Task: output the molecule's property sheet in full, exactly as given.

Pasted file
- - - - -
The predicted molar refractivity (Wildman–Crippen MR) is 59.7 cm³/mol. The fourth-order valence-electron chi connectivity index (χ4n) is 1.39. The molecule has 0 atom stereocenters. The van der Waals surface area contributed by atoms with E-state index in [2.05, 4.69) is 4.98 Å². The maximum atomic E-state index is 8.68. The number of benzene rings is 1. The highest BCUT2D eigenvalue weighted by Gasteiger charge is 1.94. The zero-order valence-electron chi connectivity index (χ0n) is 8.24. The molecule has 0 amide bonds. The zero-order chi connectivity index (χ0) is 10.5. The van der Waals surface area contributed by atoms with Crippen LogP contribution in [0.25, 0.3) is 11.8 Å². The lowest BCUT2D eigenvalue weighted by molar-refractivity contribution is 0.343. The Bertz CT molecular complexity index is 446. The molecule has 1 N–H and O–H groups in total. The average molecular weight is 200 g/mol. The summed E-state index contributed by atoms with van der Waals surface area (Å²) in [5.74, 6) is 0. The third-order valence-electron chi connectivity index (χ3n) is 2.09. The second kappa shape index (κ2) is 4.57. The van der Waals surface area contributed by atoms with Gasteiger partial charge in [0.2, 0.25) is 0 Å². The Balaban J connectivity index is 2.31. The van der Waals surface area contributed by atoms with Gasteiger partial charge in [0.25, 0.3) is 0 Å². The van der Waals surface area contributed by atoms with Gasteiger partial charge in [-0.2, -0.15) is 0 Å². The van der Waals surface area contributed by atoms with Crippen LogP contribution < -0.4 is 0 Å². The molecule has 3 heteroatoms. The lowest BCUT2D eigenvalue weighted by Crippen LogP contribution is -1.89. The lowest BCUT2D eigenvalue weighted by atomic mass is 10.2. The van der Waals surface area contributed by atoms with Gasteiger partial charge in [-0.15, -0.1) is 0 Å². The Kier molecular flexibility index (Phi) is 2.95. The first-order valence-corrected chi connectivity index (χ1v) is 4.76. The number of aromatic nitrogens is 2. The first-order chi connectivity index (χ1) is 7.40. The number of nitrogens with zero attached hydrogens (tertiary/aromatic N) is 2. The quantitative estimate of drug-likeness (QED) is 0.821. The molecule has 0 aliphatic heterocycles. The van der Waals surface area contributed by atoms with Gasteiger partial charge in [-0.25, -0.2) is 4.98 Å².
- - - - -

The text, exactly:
The predicted molar refractivity (Wildman–Crippen MR) is 59.7 cm³/mol. The fourth-order valence-electron chi connectivity index (χ4n) is 1.39. The molecule has 0 atom stereocenters. The van der Waals surface area contributed by atoms with E-state index in [2.05, 4.69) is 4.98 Å². The maximum atomic E-state index is 8.68. The number of benzene rings is 1. The highest BCUT2D eigenvalue weighted by Gasteiger charge is 1.94. The zero-order valence-electron chi connectivity index (χ0n) is 8.24. The molecule has 0 amide bonds. The zero-order chi connectivity index (χ0) is 10.5. The van der Waals surface area contributed by atoms with Crippen LogP contribution in [0.25, 0.3) is 11.8 Å². The lowest BCUT2D eigenvalue weighted by molar-refractivity contribution is 0.343. The Bertz CT molecular complexity index is 446. The molecule has 1 N–H and O–H groups in total. The average molecular weight is 200 g/mol. The summed E-state index contributed by atoms with van der Waals surface area (Å²) in [5.74, 6) is 0. The third-order valence-electron chi connectivity index (χ3n) is 2.09. The second kappa shape index (κ2) is 4.57. The van der Waals surface area contributed by atoms with Gasteiger partial charge in [0.2, 0.25) is 0 Å². The Balaban J connectivity index is 2.31. The van der Waals surface area contributed by atoms with Gasteiger partial charge in [0.25, 0.3) is 0 Å². The van der Waals surface area contributed by atoms with Gasteiger partial charge in [-0.2, -0.15) is 0 Å². The van der Waals surface area contributed by atoms with Crippen LogP contribution < -0.4 is 0 Å². The molecule has 3 heteroatoms. The lowest BCUT2D eigenvalue weighted by Crippen LogP contribution is -1.89. The lowest BCUT2D eigenvalue weighted by atomic mass is 10.2. The van der Waals surface area contributed by atoms with Gasteiger partial charge in [-0.15, -0.1) is 0 Å². The Kier molecular flexibility index (Phi) is 2.95. The first-order valence-corrected chi connectivity index (χ1v) is 4.76. The number of aromatic nitrogens is 2. The first-order chi connectivity index (χ1) is 7.40. The number of nitrogens with zero attached hydrogens (tertiary/aromatic N) is 2. The quantitative estimate of drug-likeness (QED) is 0.821. The molecule has 0 aliphatic heterocycles. The van der Waals surface area contributed by atoms with Gasteiger partial charge in [-0.25, -0.2) is 4.98 Å².